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NBTS Program Helps Patients and Care Partners Navigate the Brain Tumor Experience

Headshot of Mary Lovely, Patient Navigator

In moments of crisis and uncertainty, members of the brain tumor community reach out to the National Brain Tumor Society’s Personalized Support and Navigation Program. This team empowers brain tumor patients and care partners with quality, unbiased information and resources.

With more than 35 years of experience working closely with brain tumor patients and families, NBTS Patient Navigator, Mary Lovely, PhD, RN, CNRN, is a calm and reassuring presence with a wealth of knowledge to answer questions. 

“I understand that when someone receives a diagnosis of a brain tumor, there is shock and trauma right from the start,” Mary explained. “Brain tumor patients, their caregivers, and loved ones deserve to figure out how to manage this disease and how they can live their lives to the fullest. They also need someone to listen to them and respect how they approach their disease.”

How can the Personalized Support and Navigation Program help patients and caregivers?

  • Provide clarity for the newly diagnosed:
    • What should they know about their tumor type?
    • What key questions should they ask their care team?
    • What treatment options might be available to them?
    • Which health centers specialize in neuro-oncology in their area?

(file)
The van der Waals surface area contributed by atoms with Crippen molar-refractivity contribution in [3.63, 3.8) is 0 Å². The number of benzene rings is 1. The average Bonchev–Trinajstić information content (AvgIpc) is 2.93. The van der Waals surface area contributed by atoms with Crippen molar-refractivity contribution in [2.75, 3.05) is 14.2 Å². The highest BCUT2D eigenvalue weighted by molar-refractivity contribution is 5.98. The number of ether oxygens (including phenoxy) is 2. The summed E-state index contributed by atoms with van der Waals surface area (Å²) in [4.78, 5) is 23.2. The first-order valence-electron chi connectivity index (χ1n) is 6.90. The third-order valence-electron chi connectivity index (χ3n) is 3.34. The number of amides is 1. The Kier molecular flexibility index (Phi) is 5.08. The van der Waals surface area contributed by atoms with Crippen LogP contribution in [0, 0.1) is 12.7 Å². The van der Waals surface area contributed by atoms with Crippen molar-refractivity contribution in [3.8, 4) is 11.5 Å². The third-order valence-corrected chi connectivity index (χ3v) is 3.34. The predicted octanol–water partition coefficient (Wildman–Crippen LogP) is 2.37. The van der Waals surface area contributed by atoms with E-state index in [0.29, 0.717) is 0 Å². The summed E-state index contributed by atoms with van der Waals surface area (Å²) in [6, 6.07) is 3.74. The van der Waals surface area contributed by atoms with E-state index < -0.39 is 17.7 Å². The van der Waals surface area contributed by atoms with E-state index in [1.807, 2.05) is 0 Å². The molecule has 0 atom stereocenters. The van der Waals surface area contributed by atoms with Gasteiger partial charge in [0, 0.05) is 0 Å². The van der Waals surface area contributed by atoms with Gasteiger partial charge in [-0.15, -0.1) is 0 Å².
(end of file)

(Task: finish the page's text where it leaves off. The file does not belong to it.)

• Provide support and resources throughout every stage in the brain tumor experience.
  • Discuss clinical trial options for the patient based on their personal situation.
  • Review brain tumor and treatment side effects with patients and their families with ways to help manage them. For example, Mary might suggest physical therapy for a patient who is now having a hard time walking. She may also provide tips on how to cope with fatigue. 
  • Explain the 2021 World Health Organization’s reclassification of brain tumors and what it means to them.

While the team cannot provide medical advice and direct patients and caregivers on which treatment to do or whether to stay with a health system, they can provide resources about what is the standard of care for the patient’s particular tumor type, information on clinical trials or share a small list of health care institutions that specialize in neuro-oncology near the patient.

The patient navigation team frequently hears from caregivers, who have been unexpectedly thrown into a new reality. A spouse, for example, may struggle with household finances that their partner typically managed. A parent may now juggle work and welcoming an adult child into their home who needs help with basic tasks.

“When I talk to a caregiver, they are commonly burdened and stressed,” Mary said. “It’s a privilege to speak to them because they are wonderful people who did not expect this to happen. All of a sudden, this brain tumor diagnosis is given to the patient and family, and they have to deal with the consequences. We can lighten their load by providing support through groups or one-on-one listening. We also supply them with numerous resources they can utilize when the time is right.”

Ultimately, the team aims to empower patients and their loved ones to take the next step to increase their quality of life and access the best treatments for their situation.

“We respect their dignity, and everybody deserves that,” Mary said.


To connect with our Personalized Support and Navigation Program, please email patientnavigator@braintumor.org. Our helpful team will respond to your questions and provide you with the personalized information and support you need.

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